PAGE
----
FIG. 1: Like all of Arturia''s classic-synth emulations, the Jupiter-8V interface looks just like the real deal.
Having successfully reproduced the Minimoog, Moog Modular, Yamaha CS-80, ARP 2600, and Sequential Circuits Prophet 5, the retro-synth-loving techies at Arturia have turned their attention to Roland's famous Jupiter-8. With its built-in arpeggiator, a keyboard that could be split or layered, and the ability to sync to its stablemate the TR-808 drum machine, the Jupiter-8 helped drive the wave of synth pop that dominated radio in the 1980s.
In typical Arturia style, Jupiter-8V does its best to emulate the original and then throws in some appropriate extra goodies. The Jupiter-8 offered 8-voice polyphony, whereas 8V allows up to 32 voices if your CPU can handle it. The rest of the basic sound engine is strictly emulative except for effects, a flexible step sequencer, and an imaginative x-y modulator called Galaxy. Jupiter-8V is available for the PC or the Mac, including Universal Binary, and works as a standalone instrument or as an AU, RTAS, or VST plug-in.
Like the original, 8V features two oscillators, two filters, and two envelopes, all with controls patterned after the hardware version (see Fig. 1). Knobs are set by moving the mouse vertically, as though they were sliders. I ordinarily find this behavior preferable to circular motion, which the manual says is the default mode. As it turns out, circular motion is not even an option.
Another manual error suggests that either right-clicking or Shift-clicking on a knob or slider offers fine adjustment, when in fact only Shift-clicking works. That's unfortunate; right-clicking is a lot more convenient because it requires only one hand.
The architecture of the Jupiter-8 was not revolutionary, but its actual implementation — the character of the oscillators, filters, and envelopes — gave it a sound all its own. The sound of 8V is immediately reminiscent of the original and distinct from the rest of the virtual field. Although it lends itself easily to light sounds with air and bounce, with a bit of digging you can find beefier tones (see Web Clip 1).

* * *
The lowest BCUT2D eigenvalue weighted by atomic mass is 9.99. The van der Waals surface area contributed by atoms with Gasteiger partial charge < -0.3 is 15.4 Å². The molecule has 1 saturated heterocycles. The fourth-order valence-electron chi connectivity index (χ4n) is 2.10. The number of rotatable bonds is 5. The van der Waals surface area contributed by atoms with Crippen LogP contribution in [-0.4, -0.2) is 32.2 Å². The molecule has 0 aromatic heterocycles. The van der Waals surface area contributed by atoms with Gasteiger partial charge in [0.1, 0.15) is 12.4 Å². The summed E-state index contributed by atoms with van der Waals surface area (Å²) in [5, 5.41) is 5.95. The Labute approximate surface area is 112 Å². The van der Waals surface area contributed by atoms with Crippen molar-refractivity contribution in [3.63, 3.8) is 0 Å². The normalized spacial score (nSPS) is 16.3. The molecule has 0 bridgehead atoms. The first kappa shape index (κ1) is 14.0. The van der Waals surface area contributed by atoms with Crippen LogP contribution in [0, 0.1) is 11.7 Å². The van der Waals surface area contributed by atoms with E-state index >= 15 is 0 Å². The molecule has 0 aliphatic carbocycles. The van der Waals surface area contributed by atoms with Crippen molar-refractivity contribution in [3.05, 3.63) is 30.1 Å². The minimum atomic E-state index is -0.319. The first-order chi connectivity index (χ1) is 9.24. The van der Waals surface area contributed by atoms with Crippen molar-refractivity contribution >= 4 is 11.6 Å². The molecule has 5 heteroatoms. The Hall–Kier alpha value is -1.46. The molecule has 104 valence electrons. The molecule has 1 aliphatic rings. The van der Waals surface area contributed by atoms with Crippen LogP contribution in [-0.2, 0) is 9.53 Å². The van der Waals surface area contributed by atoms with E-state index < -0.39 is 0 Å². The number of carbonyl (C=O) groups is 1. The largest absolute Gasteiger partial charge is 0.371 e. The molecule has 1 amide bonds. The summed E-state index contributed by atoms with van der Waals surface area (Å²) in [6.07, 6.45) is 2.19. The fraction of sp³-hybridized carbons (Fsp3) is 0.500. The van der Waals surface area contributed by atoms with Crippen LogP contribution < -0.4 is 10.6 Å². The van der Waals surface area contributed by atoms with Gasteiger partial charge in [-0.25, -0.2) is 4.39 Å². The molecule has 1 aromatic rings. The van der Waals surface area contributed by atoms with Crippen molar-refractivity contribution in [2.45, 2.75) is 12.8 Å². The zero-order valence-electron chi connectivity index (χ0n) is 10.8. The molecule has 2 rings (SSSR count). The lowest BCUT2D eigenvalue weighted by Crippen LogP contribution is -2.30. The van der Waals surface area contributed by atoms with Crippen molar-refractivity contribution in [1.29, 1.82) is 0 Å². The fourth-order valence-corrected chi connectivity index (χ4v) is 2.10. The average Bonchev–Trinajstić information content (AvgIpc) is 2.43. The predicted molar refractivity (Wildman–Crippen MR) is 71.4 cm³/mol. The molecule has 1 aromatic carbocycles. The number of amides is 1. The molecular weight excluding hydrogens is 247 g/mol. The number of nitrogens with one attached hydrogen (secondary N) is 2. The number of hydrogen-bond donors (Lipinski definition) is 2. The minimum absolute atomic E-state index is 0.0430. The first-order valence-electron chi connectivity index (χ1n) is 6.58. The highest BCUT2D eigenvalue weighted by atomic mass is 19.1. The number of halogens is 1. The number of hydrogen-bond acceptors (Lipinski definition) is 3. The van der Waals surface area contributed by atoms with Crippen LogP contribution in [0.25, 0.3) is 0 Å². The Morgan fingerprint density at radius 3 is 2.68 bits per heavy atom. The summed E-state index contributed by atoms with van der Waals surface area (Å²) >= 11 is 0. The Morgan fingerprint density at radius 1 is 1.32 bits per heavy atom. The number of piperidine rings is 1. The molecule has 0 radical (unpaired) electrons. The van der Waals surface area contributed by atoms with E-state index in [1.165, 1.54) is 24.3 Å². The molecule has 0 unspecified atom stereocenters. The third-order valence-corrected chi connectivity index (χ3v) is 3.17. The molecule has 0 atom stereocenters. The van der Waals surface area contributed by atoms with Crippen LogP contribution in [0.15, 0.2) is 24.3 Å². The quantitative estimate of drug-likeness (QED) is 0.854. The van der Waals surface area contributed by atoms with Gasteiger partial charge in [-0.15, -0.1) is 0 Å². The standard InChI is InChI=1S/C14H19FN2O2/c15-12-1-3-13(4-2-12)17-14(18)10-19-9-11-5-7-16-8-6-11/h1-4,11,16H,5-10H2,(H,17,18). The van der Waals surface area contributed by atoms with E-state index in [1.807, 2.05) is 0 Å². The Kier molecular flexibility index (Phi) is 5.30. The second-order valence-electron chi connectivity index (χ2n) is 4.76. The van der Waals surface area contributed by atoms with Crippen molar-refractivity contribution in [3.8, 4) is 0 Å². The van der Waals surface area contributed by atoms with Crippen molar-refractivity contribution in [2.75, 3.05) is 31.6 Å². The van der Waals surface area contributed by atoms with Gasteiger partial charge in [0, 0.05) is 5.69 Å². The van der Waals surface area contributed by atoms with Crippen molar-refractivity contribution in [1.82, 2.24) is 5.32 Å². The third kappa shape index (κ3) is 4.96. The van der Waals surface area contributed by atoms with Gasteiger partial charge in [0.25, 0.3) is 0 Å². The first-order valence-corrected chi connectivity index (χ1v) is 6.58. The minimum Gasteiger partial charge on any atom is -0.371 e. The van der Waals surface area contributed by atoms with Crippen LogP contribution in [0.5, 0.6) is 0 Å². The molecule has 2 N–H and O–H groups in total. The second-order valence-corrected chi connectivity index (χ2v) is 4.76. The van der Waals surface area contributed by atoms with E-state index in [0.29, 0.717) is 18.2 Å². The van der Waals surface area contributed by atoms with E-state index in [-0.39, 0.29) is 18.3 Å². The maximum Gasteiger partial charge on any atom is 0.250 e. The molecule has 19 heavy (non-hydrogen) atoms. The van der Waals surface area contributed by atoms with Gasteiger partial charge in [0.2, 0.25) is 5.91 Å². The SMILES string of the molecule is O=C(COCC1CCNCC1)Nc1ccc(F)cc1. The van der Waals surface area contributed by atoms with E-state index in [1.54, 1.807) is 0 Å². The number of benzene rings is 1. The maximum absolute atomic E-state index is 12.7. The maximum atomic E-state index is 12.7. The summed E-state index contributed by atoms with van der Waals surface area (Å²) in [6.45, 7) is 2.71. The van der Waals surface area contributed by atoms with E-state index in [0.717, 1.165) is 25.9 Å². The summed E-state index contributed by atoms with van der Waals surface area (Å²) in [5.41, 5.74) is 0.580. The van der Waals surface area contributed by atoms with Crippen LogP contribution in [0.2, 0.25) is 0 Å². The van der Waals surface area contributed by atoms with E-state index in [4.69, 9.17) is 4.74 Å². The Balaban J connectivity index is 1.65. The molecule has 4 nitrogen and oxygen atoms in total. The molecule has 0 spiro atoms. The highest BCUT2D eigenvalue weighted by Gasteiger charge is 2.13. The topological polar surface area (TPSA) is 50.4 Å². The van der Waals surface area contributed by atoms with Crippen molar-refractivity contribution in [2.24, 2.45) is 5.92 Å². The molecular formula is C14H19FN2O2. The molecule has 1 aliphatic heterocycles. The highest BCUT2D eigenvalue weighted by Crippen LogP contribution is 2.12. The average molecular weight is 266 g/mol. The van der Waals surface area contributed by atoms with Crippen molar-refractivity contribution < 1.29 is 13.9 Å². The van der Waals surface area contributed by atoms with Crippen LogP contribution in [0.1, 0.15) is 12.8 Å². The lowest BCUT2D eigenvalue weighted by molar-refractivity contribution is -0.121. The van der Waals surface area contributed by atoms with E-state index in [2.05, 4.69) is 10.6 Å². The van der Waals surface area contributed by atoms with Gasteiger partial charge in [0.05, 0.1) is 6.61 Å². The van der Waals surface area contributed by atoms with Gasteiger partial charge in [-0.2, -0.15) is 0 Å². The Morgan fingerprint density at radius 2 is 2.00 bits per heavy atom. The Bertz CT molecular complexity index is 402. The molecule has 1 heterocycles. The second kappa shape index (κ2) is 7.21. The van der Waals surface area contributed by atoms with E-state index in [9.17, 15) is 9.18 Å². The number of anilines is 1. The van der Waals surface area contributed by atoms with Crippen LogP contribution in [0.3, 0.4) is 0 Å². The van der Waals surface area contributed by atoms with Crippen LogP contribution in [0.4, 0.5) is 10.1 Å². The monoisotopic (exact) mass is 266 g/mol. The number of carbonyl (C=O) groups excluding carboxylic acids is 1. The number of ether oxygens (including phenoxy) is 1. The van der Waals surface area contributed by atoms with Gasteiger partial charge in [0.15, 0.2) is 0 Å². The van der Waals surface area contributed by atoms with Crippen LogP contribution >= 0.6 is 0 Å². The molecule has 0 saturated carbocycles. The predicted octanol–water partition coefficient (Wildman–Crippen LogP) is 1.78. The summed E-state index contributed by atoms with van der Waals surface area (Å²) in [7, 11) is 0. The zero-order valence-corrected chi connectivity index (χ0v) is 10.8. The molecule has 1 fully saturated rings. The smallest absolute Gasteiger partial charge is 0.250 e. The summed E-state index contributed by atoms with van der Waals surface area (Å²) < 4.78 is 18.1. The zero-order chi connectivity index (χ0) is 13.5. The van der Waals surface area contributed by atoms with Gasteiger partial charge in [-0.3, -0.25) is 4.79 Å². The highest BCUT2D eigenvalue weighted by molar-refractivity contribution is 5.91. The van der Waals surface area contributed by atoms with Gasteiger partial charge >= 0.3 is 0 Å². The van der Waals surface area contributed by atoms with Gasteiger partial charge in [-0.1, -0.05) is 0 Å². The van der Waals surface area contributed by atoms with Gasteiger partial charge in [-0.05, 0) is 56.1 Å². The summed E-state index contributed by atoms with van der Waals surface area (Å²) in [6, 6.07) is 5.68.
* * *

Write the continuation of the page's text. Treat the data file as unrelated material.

FIG. 2: The Galaxy module is good for some serious fun, with an x-y modulation grid that you can rotate. You can map each axis to three different destinations.
Possibly the most interesting aspect of Jupiter-8V is the Galaxy modulation module (see Fig. 2). Were it merely a straightforward x-y modulation grid, it would be welcome. What sets it apart, however, is the ability to rotate the axes, creating wonderfully complex modulation patterns (see Web Clip 2). Each axis is controlled by an LFO, as is the grid's rotation. You can set each LFO to sine, square, saw, or triangle waves, and you can vary the initial angle of the grid's x axis. You can map each axis to three parameters, including the pitch or pulse width of either oscillator, the cutoff of either filter, the lowpass filter's resonance, or the VCA. You can set the modulation amount of each assignment independently.
Galaxy's LFOs optionally sync to tempo, and they can retrigger with each note or run freely. These two settings are not independent, though — your choice applies to all three LFOs. You can adjust all ten knobs (six modulation amounts, three LFO rates, and grid angle) in real time or automate them with MIDI Control Change messages. If, despite all this, your pads are static and boring, you have no one to blame but yourself.
The modulation section also features a single step sequencer with up to 32 steps that you can map to any 3 of the same 8 parameters as Galaxy. The sequencer syncs to project tempo or runs at its own rate, and it will optionally retrigger with each note. You can quantize its three outputs to semitones when mapped to oscillator pitch. The sequencer will run forward, backward, forward then backward, or randomly, and it offers nice subtleties such as smoothing, accents, glide, and swing. You might wish for a second sequencer to build complementary patterns, but at least each part of a keyboard split or layer (called Dual mode) has its own sequencer.
The effects section (see Fig. 3) is divided into voice effects, which are independent for each part of a layer or split, and patch effects, which are global. The voice effects include chorus-flanger, distortion, parametric EQ, phaser, and ring modulation. You can insert one between the oscillator section and the filter section and another between the filters and the VCA. Additionally, you can insert two stereo patch effects (chorus-flanger, phaser, reverb, and delay) at the instrument's output.
I don't ordinarily take much interest in the built-in effects of a software or hardware synthesizer. Often they are provided as conveniences for live performance, and the first thing I do in the studio is defeat them. The patch effects are perfectly serviceable, standard effects. But aside from their ability to sync to tempo, you may find them less useful than your DAW's standard plug-ins. The voice effects, however, are a worthy exception because of the way they are integrated into the synth's signal flow and can be shaped by any of the instrument's modulation sources.